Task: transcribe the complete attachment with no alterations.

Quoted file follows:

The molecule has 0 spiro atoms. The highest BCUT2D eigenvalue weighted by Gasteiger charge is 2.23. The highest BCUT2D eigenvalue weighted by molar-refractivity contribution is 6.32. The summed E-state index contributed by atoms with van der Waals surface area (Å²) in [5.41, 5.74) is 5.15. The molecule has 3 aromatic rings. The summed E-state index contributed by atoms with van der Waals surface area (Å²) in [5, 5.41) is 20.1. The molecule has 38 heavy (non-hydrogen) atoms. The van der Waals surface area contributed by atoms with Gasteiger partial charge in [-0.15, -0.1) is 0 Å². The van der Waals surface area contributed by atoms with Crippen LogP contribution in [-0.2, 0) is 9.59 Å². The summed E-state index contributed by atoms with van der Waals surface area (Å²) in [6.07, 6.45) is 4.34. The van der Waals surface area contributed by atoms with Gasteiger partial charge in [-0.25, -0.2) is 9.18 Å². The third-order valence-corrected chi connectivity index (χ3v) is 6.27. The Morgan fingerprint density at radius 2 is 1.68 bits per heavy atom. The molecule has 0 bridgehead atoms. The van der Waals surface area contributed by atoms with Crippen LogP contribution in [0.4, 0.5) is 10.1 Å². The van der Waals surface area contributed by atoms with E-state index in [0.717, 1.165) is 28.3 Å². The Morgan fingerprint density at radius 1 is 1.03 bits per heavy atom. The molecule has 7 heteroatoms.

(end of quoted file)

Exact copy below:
The molecule has 0 spiro atoms. The highest BCUT2D eigenvalue weighted by Gasteiger charge is 2.23. The highest BCUT2D eigenvalue weighted by molar-refractivity contribution is 6.32. The summed E-state index contributed by atoms with van der Waals surface area (Å²) in [5.41, 5.74) is 5.15. The molecule has 3 aromatic rings. The summed E-state index contributed by atoms with van der Waals surface area (Å²) in [5, 5.41) is 20.1. The molecule has 38 heavy (non-hydrogen) atoms. The van der Waals surface area contributed by atoms with Gasteiger partial charge in [-0.15, -0.1) is 0 Å². The van der Waals surface area contributed by atoms with Crippen LogP contribution in [-0.2, 0) is 9.59 Å². The summed E-state index contributed by atoms with van der Waals surface area (Å²) in [6.07, 6.45) is 4.34. The van der Waals surface area contributed by atoms with Gasteiger partial charge in [-0.25, -0.2) is 9.18 Å². The third-order valence-corrected chi connectivity index (χ3v) is 6.27. The Morgan fingerprint density at radius 2 is 1.68 bits per heavy atom. The molecule has 0 bridgehead atoms. The van der Waals surface area contributed by atoms with Crippen LogP contribution in [0.4, 0.5) is 10.1 Å². The van der Waals surface area contributed by atoms with E-state index in [0.717, 1.165) is 28.3 Å². The Morgan fingerprint density at radius 1 is 1.03 bits per heavy atom. The molecule has 7 heteroatoms.